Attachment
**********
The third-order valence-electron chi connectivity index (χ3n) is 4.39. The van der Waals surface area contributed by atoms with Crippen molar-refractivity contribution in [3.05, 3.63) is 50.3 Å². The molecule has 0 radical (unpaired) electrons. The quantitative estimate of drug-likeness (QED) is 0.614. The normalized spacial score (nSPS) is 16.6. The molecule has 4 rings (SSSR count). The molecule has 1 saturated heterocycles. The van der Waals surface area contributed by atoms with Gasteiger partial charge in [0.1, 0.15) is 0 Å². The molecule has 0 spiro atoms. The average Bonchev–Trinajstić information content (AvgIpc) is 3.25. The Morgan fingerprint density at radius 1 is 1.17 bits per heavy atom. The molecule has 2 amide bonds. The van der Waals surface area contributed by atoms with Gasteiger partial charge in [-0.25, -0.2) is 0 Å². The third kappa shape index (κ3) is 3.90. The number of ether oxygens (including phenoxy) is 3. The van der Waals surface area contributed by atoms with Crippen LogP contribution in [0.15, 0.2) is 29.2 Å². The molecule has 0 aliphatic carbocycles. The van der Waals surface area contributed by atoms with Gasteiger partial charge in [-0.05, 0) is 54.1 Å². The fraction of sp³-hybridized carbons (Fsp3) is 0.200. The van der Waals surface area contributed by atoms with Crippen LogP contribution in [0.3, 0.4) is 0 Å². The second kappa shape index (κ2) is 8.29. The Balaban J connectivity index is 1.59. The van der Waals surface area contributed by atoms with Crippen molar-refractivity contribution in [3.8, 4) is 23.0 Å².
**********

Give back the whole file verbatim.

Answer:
The third-order valence-electron chi connectivity index (χ3n) is 4.39. The van der Waals surface area contributed by atoms with Crippen molar-refractivity contribution in [3.05, 3.63) is 50.3 Å². The molecule has 0 radical (unpaired) electrons. The quantitative estimate of drug-likeness (QED) is 0.614. The normalized spacial score (nSPS) is 16.6. The molecule has 4 rings (SSSR count). The molecule has 1 saturated heterocycles. The van der Waals surface area contributed by atoms with Gasteiger partial charge in [0.1, 0.15) is 0 Å². The molecule has 0 spiro atoms. The average Bonchev–Trinajstić information content (AvgIpc) is 3.25. The Morgan fingerprint density at radius 1 is 1.17 bits per heavy atom. The molecule has 2 amide bonds. The van der Waals surface area contributed by atoms with Gasteiger partial charge in [-0.25, -0.2) is 0 Å². The third kappa shape index (κ3) is 3.90. The number of ether oxygens (including phenoxy) is 3. The van der Waals surface area contributed by atoms with Crippen LogP contribution in [0.15, 0.2) is 29.2 Å². The molecule has 0 aliphatic carbocycles. The van der Waals surface area contributed by atoms with Gasteiger partial charge in [-0.05, 0) is 54.1 Å². The fraction of sp³-hybridized carbons (Fsp3) is 0.200. The van der Waals surface area contributed by atoms with Crippen LogP contribution in [0.3, 0.4) is 0 Å². The second kappa shape index (κ2) is 8.29. The Balaban J connectivity index is 1.59. The van der Waals surface area contributed by atoms with Crippen molar-refractivity contribution in [3.8, 4) is 23.0 Å².